Kuhn Rikon wok with a glass lid

(Image credit: Kuhn Rikon)

9. Kuhn Rikon Essential Wok 32cm

Best everyday wok

Specifications
RRP: $110/£79.95
Warranty/guarantee: 3 years
Oven safe?: No
Dishwasher safe?: No
Materials: Iron
Reasons to buy
+Traditional curved shape+Lightweight but sturdy+Glass lid with steam hole
Reasons to avoid
-Slightly awkward helper handle-Not dishwasher safe

With pleasingly curved sides, this wok has quite a traditional shape and so is perfect for stir-frying. Having been designed by American chef, Christopher Kimball of Milk Street, this pan feels carefully considered. The well-rounded bottom works well with a spatula to allow you to move ingredients quickly, and the carbon body is lightweight yet sturdy and reacts to temperature changes extremely quickly. We loved the generous size too, making this ideal for family cooking, yet because of the high sides there was still room on our hob to simultaneously cook sides like rice or noodles while stir-frying. 

The addition of a glass lid meant we could make more than just stir-fries in this though, and keep an eye on stews and pasta sauces while they bubbled away on the hob. The lid fits snuggly and there’s a steam hole too, to ensure things stay warm but don’t overheat. The helper handle was thin, so felt a little awkward to hold, but with an oven glove on it’s large enough to allow for the extra padding when gripping it. The high sides come with the additional benefit of making the pan suitable for deep-frying. The only slight niggle we have is upkeep, this pan isn’t dishwasher safe and needs quick cleaning and drying after use to help it build up its natural non-stick patina and avoid the interior rusting. 

Doubled handled Kuhn Rikon spun iron pan

(Image credit: Kuhn Rikon )

10. Kuhn Rikon Black Star Iron Serving Pan

Best small wok

Specifications
RRP: $221/£159.95
Warranty/guarantee: Limited lifetime
Oven safe?: Yes
Dishwasher safe?: No
Materials: Materials: Spun iron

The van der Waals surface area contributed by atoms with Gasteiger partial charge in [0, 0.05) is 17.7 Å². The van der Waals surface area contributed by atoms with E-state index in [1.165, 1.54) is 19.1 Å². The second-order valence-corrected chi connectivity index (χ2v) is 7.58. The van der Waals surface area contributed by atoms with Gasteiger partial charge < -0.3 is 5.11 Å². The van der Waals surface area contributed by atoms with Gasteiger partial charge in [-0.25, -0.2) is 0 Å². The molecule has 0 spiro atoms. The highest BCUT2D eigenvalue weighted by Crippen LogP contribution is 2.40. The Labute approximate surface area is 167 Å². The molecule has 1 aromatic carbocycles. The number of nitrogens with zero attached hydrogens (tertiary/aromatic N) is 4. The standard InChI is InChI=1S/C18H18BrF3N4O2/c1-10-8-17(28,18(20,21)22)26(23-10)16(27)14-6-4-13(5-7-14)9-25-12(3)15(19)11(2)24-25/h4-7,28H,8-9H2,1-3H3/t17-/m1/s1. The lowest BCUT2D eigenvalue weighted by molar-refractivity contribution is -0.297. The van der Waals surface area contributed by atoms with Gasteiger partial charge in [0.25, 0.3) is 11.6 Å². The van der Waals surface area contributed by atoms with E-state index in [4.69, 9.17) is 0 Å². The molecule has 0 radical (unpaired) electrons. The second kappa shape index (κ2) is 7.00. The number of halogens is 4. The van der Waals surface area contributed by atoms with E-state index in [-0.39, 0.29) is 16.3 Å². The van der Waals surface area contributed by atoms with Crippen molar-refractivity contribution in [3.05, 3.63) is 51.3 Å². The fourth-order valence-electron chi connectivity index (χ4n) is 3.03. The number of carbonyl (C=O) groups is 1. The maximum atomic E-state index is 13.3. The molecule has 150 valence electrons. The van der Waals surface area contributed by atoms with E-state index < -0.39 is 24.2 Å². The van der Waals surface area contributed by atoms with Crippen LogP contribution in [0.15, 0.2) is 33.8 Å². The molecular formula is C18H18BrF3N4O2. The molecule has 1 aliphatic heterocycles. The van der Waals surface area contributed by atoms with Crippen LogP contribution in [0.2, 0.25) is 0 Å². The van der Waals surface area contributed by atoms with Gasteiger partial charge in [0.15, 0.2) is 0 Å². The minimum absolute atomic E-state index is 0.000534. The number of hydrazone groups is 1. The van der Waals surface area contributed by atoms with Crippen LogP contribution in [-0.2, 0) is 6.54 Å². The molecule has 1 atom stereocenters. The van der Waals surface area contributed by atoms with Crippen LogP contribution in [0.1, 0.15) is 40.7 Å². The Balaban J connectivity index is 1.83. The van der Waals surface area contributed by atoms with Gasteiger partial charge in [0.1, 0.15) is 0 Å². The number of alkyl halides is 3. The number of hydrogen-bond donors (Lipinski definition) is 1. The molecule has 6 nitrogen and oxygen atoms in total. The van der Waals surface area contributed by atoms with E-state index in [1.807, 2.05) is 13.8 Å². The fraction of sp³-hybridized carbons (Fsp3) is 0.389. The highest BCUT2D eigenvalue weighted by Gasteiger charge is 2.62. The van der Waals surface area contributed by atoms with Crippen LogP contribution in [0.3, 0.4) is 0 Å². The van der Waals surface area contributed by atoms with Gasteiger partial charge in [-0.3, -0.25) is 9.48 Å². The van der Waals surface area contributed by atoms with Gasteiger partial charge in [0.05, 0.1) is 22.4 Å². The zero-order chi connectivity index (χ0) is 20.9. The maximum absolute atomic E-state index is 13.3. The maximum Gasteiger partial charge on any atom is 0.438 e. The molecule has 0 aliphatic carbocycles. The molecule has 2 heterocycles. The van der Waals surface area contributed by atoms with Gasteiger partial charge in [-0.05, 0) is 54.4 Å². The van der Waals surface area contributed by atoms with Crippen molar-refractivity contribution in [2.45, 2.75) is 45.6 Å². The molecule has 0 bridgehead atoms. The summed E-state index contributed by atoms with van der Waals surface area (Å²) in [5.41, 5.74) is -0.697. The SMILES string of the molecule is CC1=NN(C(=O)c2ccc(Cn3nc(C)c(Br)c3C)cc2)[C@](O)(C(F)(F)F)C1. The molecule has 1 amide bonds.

Reasons to buy
+Multifunctional use +Double helper handles+Attractive design
Reasons to avoid
-Not specifically designed as a wok-Only big enough for a couple of portions

While this isn’t actually technically a wok we tried it in a similar way—making stir fry and eggs in it—and it performed surprisingly well against the other specially designed pieces of kit.  We loved the slope of the sides for keeping ingredients within the confines of the pan and the expansive flat bottom meant doing other jobs like frying eggs was much easier than some of the alternatives. Being attractive enough to serve straight from the hob to the tabletop was a further bonus, and the double helper handles made maneuverability straightforward and safe. 

The pan comes with a guide on how to season it properly which we found easy to follow, but naturally, this wasn’t quite as high-performing in the non-stick arena as some with synthetic coatings—with some sticky sauces burning a little on the bottom. If you only use a wok occasionally and want a multifunction pan, this is a great middleman and looks good too—so is perfect for displaying on open shelving. The size would suit a couple best, but because the pan retains its heat well it would also be quick to make two rounds of vegetable stir-fries if you were cooking for more people. Were this tested outside of best woks, we would score this even more highly. 

How we tested the best woks

woman carrying large wok full of fresh food

(Image credit: Getty Images)

As with all of our buying guides, we tried and tested each of the items in our round-up thoroughly, to be able to bring you the very best recommendations. To ensure we were testing each wok fairly we performed the same couple of cooking tasks in each pan. First of all, we made a crispy fried egg, testing the pans’ non-stick credentials, and then we made a simple stir-fry to check how easily ingredients could be tossed around the pan. 

Not forgetting storage, we also took into consideration how easily the pans could be stashed away, and whether they came with additional features like a lid, for instance. Design played a factor too because we think even functional items should be beautiful, and so for each example, we weighed up how it looked in our kitchens =, too. 

As any busy cook knows, making the meal is only half the job, so lastly we tested each of the woks for how easy they were to clean. Could they be thrown in the dishwasher or were they hand wash only? If the latter, how well did they clean up with a mild wash? We scrubbed and scoured each one to check how easily they’d be maintained and how durable they were. 

Which is better—a flat or round bottom wok?

The answer to whether a flat or round bottom wok is better really lies in what kind of hob you have.